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Thirdly, how happy is the condition of that intellectual being, who is sensible of his Maker's presence, from the secret effects of his mercy and loving-kindness!

“The blessed in heaven behold him face to face, that is, are as sensible of his presence, as we are of the presence of any person whom we look upon with our eyes. There is, doubtless, a faculty in spirits, by which they apprehend one another, as our senses do material objects: and there is no question but our souls, when they are disembodied, or placed in glorified bodies, will, by this faculty, in whatever part of space they reside, be always sensible of the Divine Presence. We, who have this veil of flesh standing between us and the world of spirits, must be content to know that the Spirit of God is present with us, by the effects which he produceth in us. Our outward senses are too gross to apprehend him; we may, however, taste and see how gracious he is, by his influence upon our minds, by those virtuous thoughts which he awakens in us, by those secret comforts and refreshments which he conveys into our souls, and by those ravishing joys and inward satisfactions, which are perpetually springing up, and diffusing themselves among all the thoughts of good men. He is lodged in our very essence, and is as a soul within the soul, to irradiate its understanding, rectify its will, purify its passions, and enliven all the powers of man. How happy, therefore, is an intellectual being, who, by prayer and meditation, by virtue and good works, opens this communication between God and his own soul! Though the whole crcation frowns upon him, and all nature looks black about him, he has his light and support within him, that are able to cheer his mind, and bear him up in the midst of all those horrors which encompass him. He knows that his helper is at hand, and is always nearer to him than any thing else can be, which is capable of annoying or terrifying him. In the midst of calumny or con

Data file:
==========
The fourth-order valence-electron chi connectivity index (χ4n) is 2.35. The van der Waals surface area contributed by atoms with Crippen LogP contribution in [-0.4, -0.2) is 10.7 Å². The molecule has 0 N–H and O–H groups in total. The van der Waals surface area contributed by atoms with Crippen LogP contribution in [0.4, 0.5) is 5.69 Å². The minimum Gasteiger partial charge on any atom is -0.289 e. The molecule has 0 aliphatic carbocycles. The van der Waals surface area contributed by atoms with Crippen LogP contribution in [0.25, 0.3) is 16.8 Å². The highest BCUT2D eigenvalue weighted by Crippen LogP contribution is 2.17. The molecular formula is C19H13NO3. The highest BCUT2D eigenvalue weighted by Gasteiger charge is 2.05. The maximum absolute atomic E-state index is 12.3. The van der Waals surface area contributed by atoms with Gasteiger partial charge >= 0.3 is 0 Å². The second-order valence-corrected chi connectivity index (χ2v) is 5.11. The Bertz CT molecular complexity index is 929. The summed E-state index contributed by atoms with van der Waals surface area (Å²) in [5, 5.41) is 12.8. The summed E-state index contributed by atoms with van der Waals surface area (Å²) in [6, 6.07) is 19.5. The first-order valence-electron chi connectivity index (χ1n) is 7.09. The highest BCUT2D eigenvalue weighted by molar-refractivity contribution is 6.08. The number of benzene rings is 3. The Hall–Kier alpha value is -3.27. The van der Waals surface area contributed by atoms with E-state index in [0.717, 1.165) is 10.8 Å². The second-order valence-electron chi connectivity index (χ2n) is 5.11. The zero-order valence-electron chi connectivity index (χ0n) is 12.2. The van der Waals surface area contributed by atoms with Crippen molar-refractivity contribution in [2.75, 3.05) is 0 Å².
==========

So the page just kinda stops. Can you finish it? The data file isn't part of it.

VOL. 11.—27

tempt, he attends to that Being who whispers better things within his soul, and whom he looks upon as his defender, his glory, and the lifter-up of his head. In his deepest solitude and retirement, he knows that he is in company with the greatest of Beings; and perceives within himself such real sensations of his presence, as are more delightful than any thing that can be met with in the conversation of his creatures. Even in the hour of death, he considers the pains of his dissolution to be nothing else but the breaking down of that partition, which stands betwist his soul, and the sight of that Being, who is always present with him, and is about to manifest itself to him in fullness of joy.

“If we would be thus happy, and thus sensible of our Maker's presence, from the secret effects of his mercy and goodness, we must keep such a watch over all our thoughts, that, in the lan. guage of the scripture, his soul may have pleasure in us. We must take care not to grieve his holy spirit, and endeavour to make the meditations of our hearts always acceptable in his sight, that he may delight thus to reside and dwell in us. The light of nature could direct Seneca to this doctrine, in a very remarkable passage among his epistles ; Sacer inest nobis spiritus bonorum malorumque custos, et observator, et quemadmodum nos illum tractamus, ita et ille nos. There is a holy spirit residing us, who watches and obsertes both good and evil men, and will treat us after the same mauner that we treat him. But I shall conclude this discourse with those more emphatical words in divine revelation : 'If a man love me, he will keep my word, and my Father will love him, and we will come unto him, and make our abode with him.'”.

No. 574. FRIDAY, JULY 30.